Young World Federalists are agitating the creation of global norms and legally binding laws and regulations that lead the world towards a green and just transition, by prosecuting crimes against the environment and incentivising a green, sustainable economy.


In a session titled ‘Updating our International Governance Architecture and Showcasing Implementation Pathways Toward a Just Transition’ moderated by Maja Groff, Convenor of the Climate Governance Commission, Maria Fernanda Espinosa, Co-Chair of the Climate Governance Commission and former president of the United Nations General Assembly, noted that despite the world meeting at 28 COPs, emissions continue to grow. She pointed out that climate change is not a problem but a symptom of a more profound ecological crisis, recommending that the green transition has to encompass cultural and social transformation, derisking the transition needs to be private sector-led and must include the taxing of the extraction of oil and gas and energy efficiency policies and practices. She also put forward that good governance is key and that new international frameworks that include the G-77 (partnerships across Europe and Africa) are highly needed.


During a workshop held on May 10 2024, delegates discussed a proposal to establish an International Environment Court. The workshop participants shared mixed views on the effectiveness and feasibility of such an international organisation. Participants appreciated the rationale behind creating such an institution: the world needs an accountability system to prosecute violations of environmental law obligations, informed by an ICJ advisory ruling on the state’s climate obligations. They proposed establishing the court through a UNGA resolution sponsored by member states. Most participants could not support the proposal, given the dismal track record of similar issue-based courts such as ICC, the political and chronic challenges of such an undertaking, and the prudence of trying out seemingly straightforward alternatives first.


Several participants favoured co-opting existing frameworks such as the International Criminal Court (ICC) and the International Court of Justice (ICJ) to prosecute violations of climate

obligations. Another proposal was to set up ad hoc courts in tandem with current initiatives such as ecocide campaigns, as a transitional mechanism towards an International Environment Court, a la, the Nuremberg tribunals which eventually led to the establishment of the International Criminal Court. 


In the workshop, a camp that decried the power imbalances in most global institutions and the resultant historical injustices pushed for establishing regional environment courts in place of the International Environment Court. Using the case of the International Criminal Court, which major powers such as the US and Russia refused to join, and that is characterised by disproportionate targeting of African countries, creating a label of it being an ‘African court’, they anticipated the inaction/opposition by countries that have been victims of international courts such as ICC. With this in mind, they suggested regional frameworks would make more sense to such countries, which form a significant bloc in the UN membership.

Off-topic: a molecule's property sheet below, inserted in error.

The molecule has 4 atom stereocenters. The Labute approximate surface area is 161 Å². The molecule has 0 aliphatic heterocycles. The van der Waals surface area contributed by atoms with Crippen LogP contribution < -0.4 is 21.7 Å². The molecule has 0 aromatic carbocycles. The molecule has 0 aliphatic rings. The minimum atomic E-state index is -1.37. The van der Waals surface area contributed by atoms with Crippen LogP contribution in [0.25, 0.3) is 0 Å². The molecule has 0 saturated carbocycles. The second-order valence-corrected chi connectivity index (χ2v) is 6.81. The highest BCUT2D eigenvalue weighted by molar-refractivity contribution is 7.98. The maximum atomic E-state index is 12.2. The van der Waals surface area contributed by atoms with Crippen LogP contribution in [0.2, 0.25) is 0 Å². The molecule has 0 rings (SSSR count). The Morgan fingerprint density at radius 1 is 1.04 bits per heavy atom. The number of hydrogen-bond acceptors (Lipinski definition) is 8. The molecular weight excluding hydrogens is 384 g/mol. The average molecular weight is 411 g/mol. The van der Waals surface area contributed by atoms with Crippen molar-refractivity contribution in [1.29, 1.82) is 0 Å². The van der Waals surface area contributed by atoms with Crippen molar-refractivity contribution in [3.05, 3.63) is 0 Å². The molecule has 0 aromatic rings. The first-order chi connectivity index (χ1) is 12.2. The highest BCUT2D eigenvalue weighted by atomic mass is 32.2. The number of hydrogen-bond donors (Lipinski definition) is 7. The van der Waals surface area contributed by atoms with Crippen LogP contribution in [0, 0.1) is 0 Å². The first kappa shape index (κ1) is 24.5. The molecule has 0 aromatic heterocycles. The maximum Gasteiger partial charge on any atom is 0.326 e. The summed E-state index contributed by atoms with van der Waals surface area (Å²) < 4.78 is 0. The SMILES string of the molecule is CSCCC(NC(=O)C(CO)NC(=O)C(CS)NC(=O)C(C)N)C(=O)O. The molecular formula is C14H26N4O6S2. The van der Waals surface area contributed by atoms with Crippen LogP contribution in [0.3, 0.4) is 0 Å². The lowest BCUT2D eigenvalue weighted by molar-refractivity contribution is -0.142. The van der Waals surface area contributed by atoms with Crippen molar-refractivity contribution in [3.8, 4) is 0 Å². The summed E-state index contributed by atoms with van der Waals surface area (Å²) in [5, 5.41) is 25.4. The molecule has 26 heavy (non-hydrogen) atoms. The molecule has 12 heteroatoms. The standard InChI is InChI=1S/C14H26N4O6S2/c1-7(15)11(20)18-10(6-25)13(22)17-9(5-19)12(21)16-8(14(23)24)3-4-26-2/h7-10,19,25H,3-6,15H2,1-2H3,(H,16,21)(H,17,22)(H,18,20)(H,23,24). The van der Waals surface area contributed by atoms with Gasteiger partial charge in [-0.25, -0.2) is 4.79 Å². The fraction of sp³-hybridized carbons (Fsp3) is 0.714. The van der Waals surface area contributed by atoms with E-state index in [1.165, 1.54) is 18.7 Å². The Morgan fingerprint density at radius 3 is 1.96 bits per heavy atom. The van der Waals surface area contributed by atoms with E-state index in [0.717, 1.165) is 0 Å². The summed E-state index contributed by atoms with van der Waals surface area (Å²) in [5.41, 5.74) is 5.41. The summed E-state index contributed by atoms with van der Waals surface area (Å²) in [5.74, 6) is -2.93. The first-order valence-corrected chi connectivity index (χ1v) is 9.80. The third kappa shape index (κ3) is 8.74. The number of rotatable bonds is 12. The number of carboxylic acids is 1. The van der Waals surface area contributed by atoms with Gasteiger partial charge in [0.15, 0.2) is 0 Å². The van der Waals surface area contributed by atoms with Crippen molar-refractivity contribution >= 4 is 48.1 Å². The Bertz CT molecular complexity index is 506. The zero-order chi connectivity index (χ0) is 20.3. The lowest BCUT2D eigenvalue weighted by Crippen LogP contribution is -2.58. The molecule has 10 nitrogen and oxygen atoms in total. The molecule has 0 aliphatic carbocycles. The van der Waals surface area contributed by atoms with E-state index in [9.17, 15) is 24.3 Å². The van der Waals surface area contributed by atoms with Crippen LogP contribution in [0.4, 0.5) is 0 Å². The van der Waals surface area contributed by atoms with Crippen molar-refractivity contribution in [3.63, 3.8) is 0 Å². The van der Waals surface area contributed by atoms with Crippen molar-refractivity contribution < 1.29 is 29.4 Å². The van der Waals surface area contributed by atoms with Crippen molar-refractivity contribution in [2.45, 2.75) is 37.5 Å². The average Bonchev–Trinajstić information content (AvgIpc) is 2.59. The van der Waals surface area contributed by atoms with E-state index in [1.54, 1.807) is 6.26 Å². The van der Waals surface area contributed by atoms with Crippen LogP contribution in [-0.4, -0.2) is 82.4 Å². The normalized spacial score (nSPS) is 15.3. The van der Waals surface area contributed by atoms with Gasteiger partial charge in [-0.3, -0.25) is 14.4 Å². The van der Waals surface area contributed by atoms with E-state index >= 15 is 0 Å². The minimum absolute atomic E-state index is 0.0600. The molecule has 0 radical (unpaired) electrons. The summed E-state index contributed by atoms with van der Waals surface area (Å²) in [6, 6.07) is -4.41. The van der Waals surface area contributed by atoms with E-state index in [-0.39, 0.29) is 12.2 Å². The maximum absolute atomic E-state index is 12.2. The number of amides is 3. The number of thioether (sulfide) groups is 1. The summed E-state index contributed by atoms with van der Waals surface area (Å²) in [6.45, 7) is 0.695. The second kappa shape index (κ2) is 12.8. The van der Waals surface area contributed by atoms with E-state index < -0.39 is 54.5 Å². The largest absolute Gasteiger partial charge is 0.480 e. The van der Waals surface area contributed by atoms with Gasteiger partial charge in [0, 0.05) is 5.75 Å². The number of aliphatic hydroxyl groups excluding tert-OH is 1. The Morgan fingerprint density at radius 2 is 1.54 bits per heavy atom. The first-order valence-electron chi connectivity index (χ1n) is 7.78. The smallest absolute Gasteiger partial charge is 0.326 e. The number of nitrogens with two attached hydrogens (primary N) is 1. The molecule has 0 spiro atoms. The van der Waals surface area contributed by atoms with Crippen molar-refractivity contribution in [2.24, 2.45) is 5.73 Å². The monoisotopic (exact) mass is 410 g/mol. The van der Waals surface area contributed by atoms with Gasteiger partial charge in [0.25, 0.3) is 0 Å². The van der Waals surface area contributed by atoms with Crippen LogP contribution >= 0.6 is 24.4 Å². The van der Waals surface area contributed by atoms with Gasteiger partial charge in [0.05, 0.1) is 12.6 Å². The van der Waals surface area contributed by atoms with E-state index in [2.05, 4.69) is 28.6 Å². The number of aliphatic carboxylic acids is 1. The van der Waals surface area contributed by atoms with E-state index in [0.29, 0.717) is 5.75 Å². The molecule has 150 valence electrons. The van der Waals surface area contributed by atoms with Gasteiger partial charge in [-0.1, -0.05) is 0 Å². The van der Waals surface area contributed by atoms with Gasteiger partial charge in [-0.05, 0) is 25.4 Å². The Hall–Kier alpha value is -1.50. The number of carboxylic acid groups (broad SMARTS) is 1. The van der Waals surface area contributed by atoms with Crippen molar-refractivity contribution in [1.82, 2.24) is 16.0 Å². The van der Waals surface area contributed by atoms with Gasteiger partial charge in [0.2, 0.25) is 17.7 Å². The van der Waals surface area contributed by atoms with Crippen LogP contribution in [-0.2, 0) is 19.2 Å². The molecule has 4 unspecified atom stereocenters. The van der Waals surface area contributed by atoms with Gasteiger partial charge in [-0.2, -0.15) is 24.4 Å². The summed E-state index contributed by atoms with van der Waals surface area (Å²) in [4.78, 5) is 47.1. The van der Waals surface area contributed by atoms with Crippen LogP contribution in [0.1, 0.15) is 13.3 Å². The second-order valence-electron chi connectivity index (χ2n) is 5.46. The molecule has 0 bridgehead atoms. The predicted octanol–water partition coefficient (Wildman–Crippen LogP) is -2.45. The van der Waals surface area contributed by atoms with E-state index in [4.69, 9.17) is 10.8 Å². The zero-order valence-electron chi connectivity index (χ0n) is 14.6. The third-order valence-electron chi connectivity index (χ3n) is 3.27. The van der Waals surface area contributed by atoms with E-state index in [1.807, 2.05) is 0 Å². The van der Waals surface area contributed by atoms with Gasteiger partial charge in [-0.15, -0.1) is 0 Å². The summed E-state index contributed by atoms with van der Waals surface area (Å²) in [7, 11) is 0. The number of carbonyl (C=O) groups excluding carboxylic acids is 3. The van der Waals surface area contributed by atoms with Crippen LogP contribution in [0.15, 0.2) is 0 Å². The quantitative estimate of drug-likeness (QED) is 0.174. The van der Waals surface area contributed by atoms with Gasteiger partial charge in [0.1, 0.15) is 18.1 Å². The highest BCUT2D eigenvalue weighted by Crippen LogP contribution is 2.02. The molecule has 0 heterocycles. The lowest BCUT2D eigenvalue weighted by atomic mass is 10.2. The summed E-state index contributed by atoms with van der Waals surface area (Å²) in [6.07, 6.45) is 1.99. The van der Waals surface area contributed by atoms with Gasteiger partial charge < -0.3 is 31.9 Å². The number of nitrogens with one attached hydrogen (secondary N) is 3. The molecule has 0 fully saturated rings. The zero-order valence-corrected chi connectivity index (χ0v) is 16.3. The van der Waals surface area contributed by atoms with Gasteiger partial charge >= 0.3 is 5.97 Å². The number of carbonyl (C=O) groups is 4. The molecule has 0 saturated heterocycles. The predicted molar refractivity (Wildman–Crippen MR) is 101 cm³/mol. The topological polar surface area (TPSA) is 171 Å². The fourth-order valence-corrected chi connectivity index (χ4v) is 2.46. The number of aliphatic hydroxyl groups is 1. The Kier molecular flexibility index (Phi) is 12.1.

Some people disagreed with the idea of creating an International Environment Court. They argued that we don't have enough time to establish a new institution, given the urgency of addressing climate change. They also doubted the effectiveness of another global court, since we already have laws in place but lack the will to enforce them. Moreover, there is no agreement on what constitutes an environmental crime, as each sovereign nation has its standards and local circumstances differ. It would be difficult to reach a consensus and enforce sanctions for environmental crimes, even if we could agree on what they are. For instance, Brazil may not accept that its beef production is an environmental violation, and it would be a challenge to convince Saudi Arabia to stop the 'environmental crime' of mass oil production. They proposed that national courts ought to be empowered to enforce environmental laws in national and local jurisdictions, with regional environmental courts being established incrementally to support national courts. 


Building on this momentum, several participants cynically drew a parallel with the International Criminal Court, which took a long time to establish, but even once it was in place, crimes against humanity and war crimes still continue unabated, and warmongers thrive in impunity. They pointed out that creating a similar court for the environment would only benefit a tiny elite of international lawyers, and will be paralysed by corruption and delayed justice. At best, the court would only have declaratory power.